In a press launch which seems to have been put together purely to provide us with an opportunity for endless terrible puns, quirky Icelandic fork engineers Lauf flew a bunch of journos out to its domestic base to demonstrate how much sense its alternative approach to suspension makes when on home turf. Sim got the lucky ticket, and here’s his report for you. Altogether now: ‘SIM’S GONE TO ICELAND…’ (sorry).
I’d always assumed that Lauf was German. Having ridden in Germany, I’ve discovered there’s a definite type of rider who enjoys nothing more than pounding gravelly access tracks at full speed for as long as possible, something I assumed a fork like the Lauf would lap up. Also it looks Teutonic, purposeful, efficient. However, like with most assumptions, I was wrong. Lauf is actually Icelandic.
Land Of Ice And Snow
Lauf was started in Reykjavik in 2010 by Benedikt Skulason and Gudberg Bjornsson. Benedikt was working in the R&D department of a prosthetics company and Gudberg was an industrial engineer. Like a lot of companies in the bike industry they started out by mixing work and pleasure to see what happened. Benedikt’s knowledge of working with high-end composites and Gudberg’s design ability led to the Lauf fork; a carbon and fibreglass fork that offers low weight, no maintenance and 60mm of suspension through a leaf (lauf in Icelandic) spring system.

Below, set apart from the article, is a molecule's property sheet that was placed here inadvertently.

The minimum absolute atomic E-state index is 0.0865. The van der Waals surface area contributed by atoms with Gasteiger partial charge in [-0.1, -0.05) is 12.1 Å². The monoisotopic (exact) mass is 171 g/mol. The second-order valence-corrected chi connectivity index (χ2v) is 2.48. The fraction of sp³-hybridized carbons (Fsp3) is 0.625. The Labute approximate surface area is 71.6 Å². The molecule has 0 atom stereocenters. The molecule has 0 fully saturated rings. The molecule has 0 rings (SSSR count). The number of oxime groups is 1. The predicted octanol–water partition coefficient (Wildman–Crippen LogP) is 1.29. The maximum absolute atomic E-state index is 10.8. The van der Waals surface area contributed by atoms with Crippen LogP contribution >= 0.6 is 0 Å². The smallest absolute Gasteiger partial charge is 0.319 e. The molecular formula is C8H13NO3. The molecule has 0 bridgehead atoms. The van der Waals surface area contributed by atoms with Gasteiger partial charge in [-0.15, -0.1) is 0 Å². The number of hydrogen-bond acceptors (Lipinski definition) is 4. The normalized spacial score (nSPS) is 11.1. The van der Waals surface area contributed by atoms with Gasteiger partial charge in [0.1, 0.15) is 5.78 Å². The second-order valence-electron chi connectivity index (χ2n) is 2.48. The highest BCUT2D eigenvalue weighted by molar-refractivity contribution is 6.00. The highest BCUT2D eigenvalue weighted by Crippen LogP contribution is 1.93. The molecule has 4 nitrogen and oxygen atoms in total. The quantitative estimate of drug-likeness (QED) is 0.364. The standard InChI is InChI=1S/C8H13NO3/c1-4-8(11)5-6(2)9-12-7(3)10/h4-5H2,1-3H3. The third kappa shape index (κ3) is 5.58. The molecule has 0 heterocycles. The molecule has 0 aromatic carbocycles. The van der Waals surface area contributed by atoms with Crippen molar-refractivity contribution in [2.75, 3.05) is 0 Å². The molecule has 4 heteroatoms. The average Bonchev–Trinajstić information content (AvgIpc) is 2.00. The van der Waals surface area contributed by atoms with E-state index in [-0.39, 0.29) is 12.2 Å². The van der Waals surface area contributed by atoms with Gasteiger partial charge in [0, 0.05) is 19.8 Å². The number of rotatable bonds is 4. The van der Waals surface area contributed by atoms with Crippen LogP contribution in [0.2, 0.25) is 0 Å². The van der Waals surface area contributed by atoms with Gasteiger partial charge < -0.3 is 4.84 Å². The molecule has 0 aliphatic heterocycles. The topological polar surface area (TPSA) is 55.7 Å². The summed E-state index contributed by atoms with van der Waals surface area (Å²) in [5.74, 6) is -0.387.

The question for me was: why? Why bother making a fork like this when the big players like RockShox and Fox have perfectly good, lightweight, suspension forks? As with everything context is key, so when an invite to visit Lauf in Iceland dropped through the e-letterbox I jumped on it.
I’ve always wanted to go to Iceland, it seems like a place where nature still rules. Mountains can explode, glaciers still grip the land and jets of hot water get fired into the air. It’s just missing dinosaurs to be truly amazing. Lauf was keen to show off Iceland and, by doing so, help us understand why its fork is the way it is.
Lauf forks certainly don’t look like any other fork on the market. They look more like a rigid fork, but by using a leaf spring design they actually offer 60mm of travel. Weighing in at just over 1kg and requiring zero maintenance it’s easy to see why they are being embraced by ultra-marathon and into-the-wilderness riders.
The fork legs and the floating axle mount are both made of carbon, while the springs themselves are made from military-spec fibreglass. The fibreglass springs are made in Germany to Lauf’s lay-up spec and then sent to Taiwan, where the fork is constructed.
If the sound of all that fancy plastic worries you, Lauf offers a five year warranty on its forks and claims to have only had one pair broken – by the team’s pro cross-country racer who was doing front wheel hops on a prototype set.